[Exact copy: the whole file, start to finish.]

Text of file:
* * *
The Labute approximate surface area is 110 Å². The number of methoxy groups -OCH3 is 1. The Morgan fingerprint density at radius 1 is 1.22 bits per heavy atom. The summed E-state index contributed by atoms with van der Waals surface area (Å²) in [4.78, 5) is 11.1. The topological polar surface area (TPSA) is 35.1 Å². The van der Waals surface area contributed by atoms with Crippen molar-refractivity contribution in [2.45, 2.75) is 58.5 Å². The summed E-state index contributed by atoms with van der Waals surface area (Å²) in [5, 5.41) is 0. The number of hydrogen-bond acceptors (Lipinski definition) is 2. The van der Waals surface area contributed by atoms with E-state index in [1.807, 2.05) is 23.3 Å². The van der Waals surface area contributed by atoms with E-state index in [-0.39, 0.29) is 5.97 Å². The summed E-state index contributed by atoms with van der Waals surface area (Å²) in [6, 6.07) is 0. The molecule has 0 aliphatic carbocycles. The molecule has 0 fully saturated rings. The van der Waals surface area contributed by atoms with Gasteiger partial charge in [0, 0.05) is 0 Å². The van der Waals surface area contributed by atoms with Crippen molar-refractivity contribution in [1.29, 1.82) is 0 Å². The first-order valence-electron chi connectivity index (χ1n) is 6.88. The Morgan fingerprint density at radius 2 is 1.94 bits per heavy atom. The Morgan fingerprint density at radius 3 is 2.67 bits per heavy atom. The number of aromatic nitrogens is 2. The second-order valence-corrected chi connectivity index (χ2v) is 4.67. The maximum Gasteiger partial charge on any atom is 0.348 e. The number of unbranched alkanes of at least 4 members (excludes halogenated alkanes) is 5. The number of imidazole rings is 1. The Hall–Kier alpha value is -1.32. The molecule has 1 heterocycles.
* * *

The Labute approximate surface area is 110 Å². The number of methoxy groups -OCH3 is 1. The Morgan fingerprint density at radius 1 is 1.22 bits per heavy atom. The summed E-state index contributed by atoms with van der Waals surface area (Å²) in [4.78, 5) is 11.1. The topological polar surface area (TPSA) is 35.1 Å². The van der Waals surface area contributed by atoms with Crippen molar-refractivity contribution in [2.45, 2.75) is 58.5 Å². The summed E-state index contributed by atoms with van der Waals surface area (Å²) in [5, 5.41) is 0. The number of hydrogen-bond acceptors (Lipinski definition) is 2. The van der Waals surface area contributed by atoms with E-state index in [1.807, 2.05) is 23.3 Å². The van der Waals surface area contributed by atoms with E-state index in [-0.39, 0.29) is 5.97 Å². The summed E-state index contributed by atoms with van der Waals surface area (Å²) in [6, 6.07) is 0. The molecule has 0 aliphatic carbocycles. The molecule has 0 fully saturated rings. The van der Waals surface area contributed by atoms with Gasteiger partial charge in [0, 0.05) is 0 Å². The van der Waals surface area contributed by atoms with Crippen molar-refractivity contribution in [1.29, 1.82) is 0 Å². The first-order valence-electron chi connectivity index (χ1n) is 6.88. The Morgan fingerprint density at radius 2 is 1.94 bits per heavy atom. The Morgan fingerprint density at radius 3 is 2.67 bits per heavy atom. The number of aromatic nitrogens is 2. The second-order valence-corrected chi connectivity index (χ2v) is 4.67. The maximum Gasteiger partial charge on any atom is 0.348 e. The number of unbranched alkanes of at least 4 members (excludes halogenated alkanes) is 5. The number of imidazole rings is 1. The Hall–Kier alpha value is -1.32. The molecule has 1 heterocycles.